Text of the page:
Australia’s best doctor comes in from the bush

What I imagine I’d look like if I swung my stethoscope like C.Dundee

Dear big-city-GP-job-agency Sir

After years living in the remote NT, for my Christmas present I would like to unwrap a new GP job in a place with more than one general store. I believe you call them supermarkets, but even two or three ordinary markets would be fine. Somewhere big.

Your job ad optimistically requests a long application letter, yet my CV requires only a single line:

I am the best doctor in Australia. No question!

However, I guess you might actually have a question. Let me pre-empt it, by starting with my medical degree.

I didn’t get the highest mark in my entire year just to be an ordinary doctor, okay?

(More truthfully, that should actually read:

I didn’t get the highest mark in my entire year. Just to be an ordinary doctor was okay.

But who am I to limit your imagination with punctuation?)

As Australia’s number one intern, obviously every specialty courted me. The cardiac surgeons offered guaranteed college membership if I aced 18 months at the Royal Melbourne. The orthopods offered full college Presidency if I aced 18 holes at the other Royal Melbourne.

I remained undecided as I blitzed my way through the hospital system—self-nominated Intern Of The Year two years running!

But then my ED consultant made a seemingly trivial observation. “General practice is the easiest specialty to do badly, and the hardest one to do well.”

I retorted that where I come from, we spit on ‘hardest’ and eat it up for breakfast.

Even as he mumbled something about my family being unhygienic, I had made my decision. ‘Twas the GP life for me.

Although I had already mastered hearts and bones (and sand bunkers), upon becoming a GP Registrar it took quite a few weeks to excel at all the other bodily systems. Patients have so damn many of them, and if you’re not careful they’ll mention two within minutes!

Needless to say, within a month I had already outstripped my rival Registrar colleagues. I diagnosed lupus three times in my second week, back-to-back carcinoid syndromes and a progeria.

Look it up. I didn’t have to.

Soon I was offered all the best GP rotations in Australia. A Nigerian email even guaranteed me a coveted position at Yale and Harvard (which turned out to be the name of a bulk billing clinic in Ipswich).

But not for me the bright lights of the city and its plurality of supermarkets.

Encouraged by my Melbourne GP Supervisor at the time, I took up the challenge of a career a very long way from Melbourne.

“The most suitable job in Australia for the best GP like yourself,” she said, studying the map and pointing rather randomly towards the middle, “is here.”

Mistakenly, her finger landed in the unpopulated Central Australian desert, but just two fingernails away lay the township of Tennant Creek, famous for its light aircraft and GP jobs. Within a week I had landed both.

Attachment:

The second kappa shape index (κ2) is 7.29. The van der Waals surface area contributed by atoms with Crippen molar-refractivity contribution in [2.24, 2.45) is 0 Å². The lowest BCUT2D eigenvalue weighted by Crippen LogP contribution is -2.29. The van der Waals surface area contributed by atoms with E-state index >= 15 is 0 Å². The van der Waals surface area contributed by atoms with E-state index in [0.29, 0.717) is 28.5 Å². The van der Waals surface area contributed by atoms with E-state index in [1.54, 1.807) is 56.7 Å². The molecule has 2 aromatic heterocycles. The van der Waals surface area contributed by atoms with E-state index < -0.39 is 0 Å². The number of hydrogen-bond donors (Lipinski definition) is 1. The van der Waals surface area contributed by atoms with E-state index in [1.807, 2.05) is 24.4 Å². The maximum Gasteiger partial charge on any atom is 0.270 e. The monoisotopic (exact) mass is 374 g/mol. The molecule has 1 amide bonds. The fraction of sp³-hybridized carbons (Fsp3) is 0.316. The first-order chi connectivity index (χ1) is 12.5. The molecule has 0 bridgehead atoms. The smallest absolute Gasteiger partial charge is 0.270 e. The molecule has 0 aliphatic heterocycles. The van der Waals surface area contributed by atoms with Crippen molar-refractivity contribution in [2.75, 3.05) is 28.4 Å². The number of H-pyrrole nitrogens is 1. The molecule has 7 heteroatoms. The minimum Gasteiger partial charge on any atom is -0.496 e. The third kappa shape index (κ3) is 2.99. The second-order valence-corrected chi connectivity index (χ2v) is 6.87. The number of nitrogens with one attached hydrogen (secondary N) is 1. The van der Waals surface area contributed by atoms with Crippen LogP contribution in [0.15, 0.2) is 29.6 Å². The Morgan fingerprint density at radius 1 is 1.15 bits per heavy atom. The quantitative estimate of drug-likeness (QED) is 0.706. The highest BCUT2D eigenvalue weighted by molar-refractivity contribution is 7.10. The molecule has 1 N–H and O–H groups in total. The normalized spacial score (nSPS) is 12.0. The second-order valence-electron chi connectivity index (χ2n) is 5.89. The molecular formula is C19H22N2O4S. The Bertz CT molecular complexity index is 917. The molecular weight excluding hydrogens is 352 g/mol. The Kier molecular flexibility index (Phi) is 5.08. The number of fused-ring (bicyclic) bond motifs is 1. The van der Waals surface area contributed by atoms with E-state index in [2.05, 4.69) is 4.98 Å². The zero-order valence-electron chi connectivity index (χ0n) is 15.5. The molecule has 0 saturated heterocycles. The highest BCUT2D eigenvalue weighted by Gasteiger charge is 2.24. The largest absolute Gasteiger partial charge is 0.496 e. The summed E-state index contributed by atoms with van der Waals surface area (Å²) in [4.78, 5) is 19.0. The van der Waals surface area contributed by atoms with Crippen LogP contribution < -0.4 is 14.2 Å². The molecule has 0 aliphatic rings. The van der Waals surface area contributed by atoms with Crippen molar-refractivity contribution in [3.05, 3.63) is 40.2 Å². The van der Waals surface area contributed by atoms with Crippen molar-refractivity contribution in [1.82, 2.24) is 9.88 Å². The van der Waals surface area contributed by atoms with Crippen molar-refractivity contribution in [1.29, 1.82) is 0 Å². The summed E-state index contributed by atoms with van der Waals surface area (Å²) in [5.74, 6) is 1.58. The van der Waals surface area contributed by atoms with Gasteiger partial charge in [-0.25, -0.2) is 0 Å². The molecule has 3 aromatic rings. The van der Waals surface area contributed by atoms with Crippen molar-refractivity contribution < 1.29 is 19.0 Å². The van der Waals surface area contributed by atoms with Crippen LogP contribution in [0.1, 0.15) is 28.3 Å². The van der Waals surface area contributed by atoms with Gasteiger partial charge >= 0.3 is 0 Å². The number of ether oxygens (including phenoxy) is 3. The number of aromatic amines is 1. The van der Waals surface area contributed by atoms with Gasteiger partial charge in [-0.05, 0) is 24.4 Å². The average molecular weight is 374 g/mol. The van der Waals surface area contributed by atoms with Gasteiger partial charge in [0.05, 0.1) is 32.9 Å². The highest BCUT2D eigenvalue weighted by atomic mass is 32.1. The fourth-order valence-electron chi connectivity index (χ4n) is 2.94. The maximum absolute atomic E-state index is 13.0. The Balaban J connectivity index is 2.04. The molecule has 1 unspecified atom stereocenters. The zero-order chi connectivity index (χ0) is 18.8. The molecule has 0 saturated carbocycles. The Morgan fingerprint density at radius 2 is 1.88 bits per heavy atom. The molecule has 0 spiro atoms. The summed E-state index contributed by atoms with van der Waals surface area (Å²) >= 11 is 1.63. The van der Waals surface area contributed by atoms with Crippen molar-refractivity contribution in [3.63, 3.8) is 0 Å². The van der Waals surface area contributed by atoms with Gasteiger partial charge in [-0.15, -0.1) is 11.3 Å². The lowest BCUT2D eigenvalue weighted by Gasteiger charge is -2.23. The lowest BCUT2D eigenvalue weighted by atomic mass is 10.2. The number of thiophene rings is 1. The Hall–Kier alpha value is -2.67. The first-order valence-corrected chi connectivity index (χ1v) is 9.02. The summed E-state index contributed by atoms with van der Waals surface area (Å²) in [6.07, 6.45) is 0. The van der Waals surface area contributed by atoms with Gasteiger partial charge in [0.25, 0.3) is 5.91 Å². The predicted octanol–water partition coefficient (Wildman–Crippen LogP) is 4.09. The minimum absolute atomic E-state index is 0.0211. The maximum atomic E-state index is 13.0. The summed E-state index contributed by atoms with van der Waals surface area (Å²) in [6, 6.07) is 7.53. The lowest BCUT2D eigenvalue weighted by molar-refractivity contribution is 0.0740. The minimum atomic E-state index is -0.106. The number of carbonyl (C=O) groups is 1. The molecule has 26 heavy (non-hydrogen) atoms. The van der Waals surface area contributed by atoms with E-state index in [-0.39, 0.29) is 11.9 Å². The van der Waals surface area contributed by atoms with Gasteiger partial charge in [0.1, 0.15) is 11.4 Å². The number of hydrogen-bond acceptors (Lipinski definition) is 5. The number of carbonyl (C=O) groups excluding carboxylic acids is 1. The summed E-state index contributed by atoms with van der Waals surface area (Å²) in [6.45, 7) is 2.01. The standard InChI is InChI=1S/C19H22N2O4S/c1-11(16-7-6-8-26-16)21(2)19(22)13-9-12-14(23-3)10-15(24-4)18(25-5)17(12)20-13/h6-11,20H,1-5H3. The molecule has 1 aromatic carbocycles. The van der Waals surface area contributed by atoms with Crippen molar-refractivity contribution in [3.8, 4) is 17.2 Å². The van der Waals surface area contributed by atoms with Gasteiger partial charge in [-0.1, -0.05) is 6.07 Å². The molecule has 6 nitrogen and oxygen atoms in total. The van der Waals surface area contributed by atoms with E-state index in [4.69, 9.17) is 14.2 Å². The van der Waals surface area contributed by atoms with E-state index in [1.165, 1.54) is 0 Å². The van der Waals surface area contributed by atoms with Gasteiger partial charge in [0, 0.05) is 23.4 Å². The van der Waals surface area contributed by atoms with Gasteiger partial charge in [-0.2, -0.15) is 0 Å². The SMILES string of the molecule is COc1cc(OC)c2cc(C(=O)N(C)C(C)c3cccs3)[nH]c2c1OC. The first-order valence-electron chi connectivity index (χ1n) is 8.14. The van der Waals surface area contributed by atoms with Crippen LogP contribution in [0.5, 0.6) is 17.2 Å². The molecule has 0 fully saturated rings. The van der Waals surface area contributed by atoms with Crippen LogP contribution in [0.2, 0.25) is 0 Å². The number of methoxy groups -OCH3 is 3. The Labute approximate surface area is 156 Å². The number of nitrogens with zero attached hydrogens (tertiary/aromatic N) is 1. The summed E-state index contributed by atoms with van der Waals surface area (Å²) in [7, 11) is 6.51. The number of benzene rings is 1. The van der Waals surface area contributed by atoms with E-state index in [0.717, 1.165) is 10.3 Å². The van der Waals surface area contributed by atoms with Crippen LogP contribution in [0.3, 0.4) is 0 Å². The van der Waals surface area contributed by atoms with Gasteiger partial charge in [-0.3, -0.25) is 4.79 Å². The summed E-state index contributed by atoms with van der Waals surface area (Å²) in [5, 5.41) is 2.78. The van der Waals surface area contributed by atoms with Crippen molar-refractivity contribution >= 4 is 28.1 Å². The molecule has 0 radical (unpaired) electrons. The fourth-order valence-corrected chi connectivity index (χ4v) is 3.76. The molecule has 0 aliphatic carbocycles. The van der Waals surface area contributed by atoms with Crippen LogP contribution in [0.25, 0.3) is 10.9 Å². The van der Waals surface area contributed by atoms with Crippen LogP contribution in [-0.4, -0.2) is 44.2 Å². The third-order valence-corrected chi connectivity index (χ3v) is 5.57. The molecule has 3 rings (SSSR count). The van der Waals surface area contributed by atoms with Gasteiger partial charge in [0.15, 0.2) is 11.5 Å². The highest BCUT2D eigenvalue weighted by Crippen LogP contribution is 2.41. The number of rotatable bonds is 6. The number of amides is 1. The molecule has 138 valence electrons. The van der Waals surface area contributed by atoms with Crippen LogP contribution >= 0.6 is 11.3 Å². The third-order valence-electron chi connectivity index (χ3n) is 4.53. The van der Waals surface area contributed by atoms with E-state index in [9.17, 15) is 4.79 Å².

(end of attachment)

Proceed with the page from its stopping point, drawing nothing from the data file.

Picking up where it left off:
At the behest of my fellow GPs, over the years I steadily moved my jobs further and further north, until I ran out of map and found work in Darwin. My diagnostic capacity hit that town like a cyclone (too soon?) as I brought a raft of fresh new diagnoses to a place that for too long had rested on its laurels of rheumatic heart disease and melioidosis.

I discovered rare cases of Lyme disease, a progeria (again!) and the NT’s first ever diagnosis of frostbite, in a woman whose arm had come off after she fell into a crocodile-infested river in Kakadu. Definitively frostbite, or at least a similar diagnosis within the bite family.

Within only a few months of working with me, my peers suggested that someone of my calibre should not be bounded by map edges. They gazed wistfully at the ocean and almost guaranteed that if I swam far enough north I would strike land.

On the Tiwi islands somewhere off Australia, this career ladder finally reached the very top rung.

Being the best of the best is not for everyone. Technically, in fact, it’s only for one person at a time and that person is called the GOAT. I recall the medical fraternity calling me exactly that as I swam offshore.

But now this apex doctor has returned to the mainland. Buckle up, Brisbane GPs, if you can handle the competition.

So would somebody please give me a job?

This article was first published in Medical Observer, Dec 2021

About Dr Justin Coleman

Justin is a GP in Brisbane and Director of Education for GPs in the NT. He edits a medical journal and two medical textbooks, and is a medical writer and educator. Further details at
This entry was posted in medical writing and tagged , , , , . Bookmark the permalink.

Leave a Reply

Fill in your details below or click an icon to log in: Logo

You are commenting using your account. Log Out /  Change )

Facebook photo

You are commenting using your Facebook account. Log Out /  Change )

Connecting to %s